Thursday, August 21, 2008

Groundbreaking Ceremony

We officially broke ground on the garage project on Wednesday the 20th. My father-in-law had arranged to borrow an excavator from a friend in town, and we decided to dive right in as soon as the machine was delivered. We plan to use the tractor to dig trenches for the water line from the house; for the electric service from the meter to the garage site; and for the footings around the perimeter of the garage.
The ground breaking began back at the house where we plan to connect the water. Due to the location of the new garage, we knew it would be a pretty long run, but we were pleasantly surprised to find a waterline over 4 feet underground that wasn't being used. I'm sure you're wondering what that line was doing there. My neighbor (house in the background) has lived in his house since he built it about 50 years ago, and at the time our house was owned by his uncle. Our neighbor had a shallow well that would go dry in times of drought, so the uncle offered to connect both houses to the well on our property. The neighbor's well was drilled deeper several decades ago, but the water line remains. Hence we have a line plumbed through the basement wall complete with a shut off valve near the pressure tank. We will replace the pipe outside, and reconnect the new line with the old in the basement.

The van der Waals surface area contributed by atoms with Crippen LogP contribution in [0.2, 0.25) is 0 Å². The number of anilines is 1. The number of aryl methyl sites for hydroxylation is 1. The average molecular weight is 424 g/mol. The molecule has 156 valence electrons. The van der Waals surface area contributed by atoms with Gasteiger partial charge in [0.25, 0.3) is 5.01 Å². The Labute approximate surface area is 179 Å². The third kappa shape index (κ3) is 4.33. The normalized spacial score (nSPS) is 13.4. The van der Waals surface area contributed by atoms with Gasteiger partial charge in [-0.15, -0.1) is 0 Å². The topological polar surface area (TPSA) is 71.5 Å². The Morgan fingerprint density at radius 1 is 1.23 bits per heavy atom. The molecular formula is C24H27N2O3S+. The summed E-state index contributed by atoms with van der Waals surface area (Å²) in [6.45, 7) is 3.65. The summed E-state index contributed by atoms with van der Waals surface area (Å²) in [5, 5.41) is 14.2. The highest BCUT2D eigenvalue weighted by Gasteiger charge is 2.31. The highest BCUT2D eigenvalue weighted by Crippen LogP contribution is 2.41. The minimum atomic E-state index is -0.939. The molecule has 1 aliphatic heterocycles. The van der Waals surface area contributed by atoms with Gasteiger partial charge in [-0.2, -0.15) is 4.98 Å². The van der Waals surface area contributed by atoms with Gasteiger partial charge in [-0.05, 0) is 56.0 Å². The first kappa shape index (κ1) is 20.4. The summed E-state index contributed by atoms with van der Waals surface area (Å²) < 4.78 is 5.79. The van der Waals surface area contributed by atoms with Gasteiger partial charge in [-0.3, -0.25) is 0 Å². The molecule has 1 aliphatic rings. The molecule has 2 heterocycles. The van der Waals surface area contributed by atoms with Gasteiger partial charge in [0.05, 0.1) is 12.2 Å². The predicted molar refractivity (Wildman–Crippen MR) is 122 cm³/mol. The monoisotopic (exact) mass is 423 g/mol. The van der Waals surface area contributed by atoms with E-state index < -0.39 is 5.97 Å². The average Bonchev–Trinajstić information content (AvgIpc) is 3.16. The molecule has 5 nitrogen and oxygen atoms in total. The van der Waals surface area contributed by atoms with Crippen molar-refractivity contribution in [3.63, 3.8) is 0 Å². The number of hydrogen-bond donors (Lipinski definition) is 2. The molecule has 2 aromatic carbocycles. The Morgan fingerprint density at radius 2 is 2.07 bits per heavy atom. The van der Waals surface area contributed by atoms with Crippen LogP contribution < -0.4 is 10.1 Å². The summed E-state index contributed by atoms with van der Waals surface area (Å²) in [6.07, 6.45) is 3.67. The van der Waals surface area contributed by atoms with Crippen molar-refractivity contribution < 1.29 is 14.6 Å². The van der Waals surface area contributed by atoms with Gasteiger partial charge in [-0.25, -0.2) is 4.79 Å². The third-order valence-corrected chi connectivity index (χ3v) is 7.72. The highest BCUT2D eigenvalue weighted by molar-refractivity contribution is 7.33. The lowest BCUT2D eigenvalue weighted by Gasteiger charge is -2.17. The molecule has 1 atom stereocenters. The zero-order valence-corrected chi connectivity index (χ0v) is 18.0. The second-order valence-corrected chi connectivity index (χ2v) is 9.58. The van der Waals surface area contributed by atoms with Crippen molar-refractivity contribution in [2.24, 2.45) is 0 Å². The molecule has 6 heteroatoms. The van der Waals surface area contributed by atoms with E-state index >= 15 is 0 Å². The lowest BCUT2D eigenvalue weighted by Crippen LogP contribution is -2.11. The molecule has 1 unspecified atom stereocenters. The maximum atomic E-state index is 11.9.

We used the wider bucket on the excavator since we need to get into the hole to work, but will use the narrow 8" bucket for most of the other work.